It helped. I don't where they take out all the extra energy nowadays, but the madness stopped & whenever they ride or drive by now, they do at a safe speed and myself + the neighbours get a nod or a smile from these kids.

Got me thinking : Those of us are in our forties now and have been riders in the younger days must have gone through the same speed-freak stage. I'm sure any young one who's just learnt how to handle a motorcycle and feels the rush of speed cannot resist the same. It's natural. A few falls and huge bills will sober this down automatically.

However, very few of us got our hands on bikes that's more than a 100cc during the 80's...Today a 180-200cc is pretty much a standard. Better braking systems, torque, lighting and handling are all just the right cocktail mix for the new age youngsters to go bonkers on a two wheeler. Speed is power and power is being horribly misused.

When are we going promote rider education for the young ones that will join this family? How many accidents will it take for us who are capable, to not just merely hand over the keys to a motorcycle and say, "ride safe, son"?

Maybe we need to help the new generation more pro-actively. It certainly can help. I can vouch for that. But I have no idea how to promote this feeling I have inside to help, and I would love to. Any ideas?

Just thought I'd share this question within me with everyone. I feel it's a point to ponder about. Ciao and thanks for reading!

Last edited by rideon74 : 5th August 2014 at 21:52.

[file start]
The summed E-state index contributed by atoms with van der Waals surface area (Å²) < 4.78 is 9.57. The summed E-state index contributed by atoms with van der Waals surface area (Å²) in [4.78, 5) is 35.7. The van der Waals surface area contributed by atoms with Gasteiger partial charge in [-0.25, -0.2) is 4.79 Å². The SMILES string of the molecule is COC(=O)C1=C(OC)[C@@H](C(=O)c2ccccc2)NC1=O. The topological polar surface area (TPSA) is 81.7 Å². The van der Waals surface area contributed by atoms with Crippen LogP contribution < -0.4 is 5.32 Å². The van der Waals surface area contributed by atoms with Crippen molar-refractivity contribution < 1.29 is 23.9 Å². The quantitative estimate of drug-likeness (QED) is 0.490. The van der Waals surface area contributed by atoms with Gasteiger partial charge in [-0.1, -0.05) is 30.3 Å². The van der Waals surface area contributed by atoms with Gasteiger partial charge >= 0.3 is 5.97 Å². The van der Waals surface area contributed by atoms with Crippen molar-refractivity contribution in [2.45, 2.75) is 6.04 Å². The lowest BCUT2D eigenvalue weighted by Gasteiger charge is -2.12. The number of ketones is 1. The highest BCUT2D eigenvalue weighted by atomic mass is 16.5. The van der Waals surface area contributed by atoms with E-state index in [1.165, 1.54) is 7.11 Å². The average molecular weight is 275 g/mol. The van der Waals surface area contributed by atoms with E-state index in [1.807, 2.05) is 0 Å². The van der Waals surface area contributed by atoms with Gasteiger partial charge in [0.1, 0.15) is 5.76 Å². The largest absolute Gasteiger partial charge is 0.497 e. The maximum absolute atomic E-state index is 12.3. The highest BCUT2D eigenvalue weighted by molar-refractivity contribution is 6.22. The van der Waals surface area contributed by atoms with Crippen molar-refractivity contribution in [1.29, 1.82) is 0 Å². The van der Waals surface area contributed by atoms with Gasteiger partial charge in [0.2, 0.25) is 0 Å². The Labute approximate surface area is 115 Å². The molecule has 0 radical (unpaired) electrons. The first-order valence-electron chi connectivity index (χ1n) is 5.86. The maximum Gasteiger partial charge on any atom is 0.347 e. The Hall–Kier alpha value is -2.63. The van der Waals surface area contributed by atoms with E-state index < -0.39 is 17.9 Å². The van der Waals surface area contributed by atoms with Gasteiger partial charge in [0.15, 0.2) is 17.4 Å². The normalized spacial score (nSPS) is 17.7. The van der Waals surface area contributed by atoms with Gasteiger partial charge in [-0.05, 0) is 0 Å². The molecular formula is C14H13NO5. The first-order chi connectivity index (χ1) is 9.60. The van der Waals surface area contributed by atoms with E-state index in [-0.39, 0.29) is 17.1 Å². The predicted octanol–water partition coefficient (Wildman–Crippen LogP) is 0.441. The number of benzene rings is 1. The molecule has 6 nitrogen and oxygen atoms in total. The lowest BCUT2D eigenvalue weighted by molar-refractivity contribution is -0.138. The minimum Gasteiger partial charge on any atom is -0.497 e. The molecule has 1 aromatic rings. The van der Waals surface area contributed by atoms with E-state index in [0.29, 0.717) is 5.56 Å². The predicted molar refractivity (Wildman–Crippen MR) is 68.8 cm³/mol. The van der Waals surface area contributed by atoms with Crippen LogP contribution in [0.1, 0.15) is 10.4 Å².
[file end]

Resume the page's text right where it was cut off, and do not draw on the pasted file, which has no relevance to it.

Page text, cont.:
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Old 16th October 2014, 22:07   #161
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Default Re: The Safe Riding thread

Nice story rideon74! I personally didn't like Why We Ride, definitely not as much as Faster, but it's definitely carries a message, and in a brilliant way!

Since we are talking about safety here, I recently was a first responder to a friend's horrible car crash. A luxury bus had ploughed the car my friend and his family were traveling in from behind, and the Honda City was reduced to the size of a Tata Nano. I saw many weird things there, how hospitals/ambulance drivers/policemen are all part of a business, how cashless insurance policies can be fairly useless, and how things you do now can he helpful when your luck runs out in the future.

I wrote a post on this topic, detailing 9 things that you can do now that might help you in the future if unfortunately you are part of a crash. You can definitely ride safe, but can't really control what other people do! The points are as follows:

1. Always keep ~200,000 Rupees ($3200) cash distributed over different accounts

2. Get good health and life insurance with accident coverage

3. Always carry your cashless insurance card

4. Always carry 1 chip protected credit card

5. Tell your family about your account, insurance and credit card details

6. Tell your family about your trip plans and keep them updated

7. Always carry your company ID card

8. Wear dog tags

9. Always keep family contact information in phone and wallet

The point here is that ride safe, do everything you can to be as safe as possible, but always be prepared for the worst. Don't think you are immune to such tragedies, the friend of mine who got into this accident was going from his home to a temple 15 kms away!
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Old 17th October 2014, 01:11   #162
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Default Re: The Safe Riding thread

Good thread! Here's a couple of thoughts I'd like to share on riding safely based on what I've learned being biker all my life: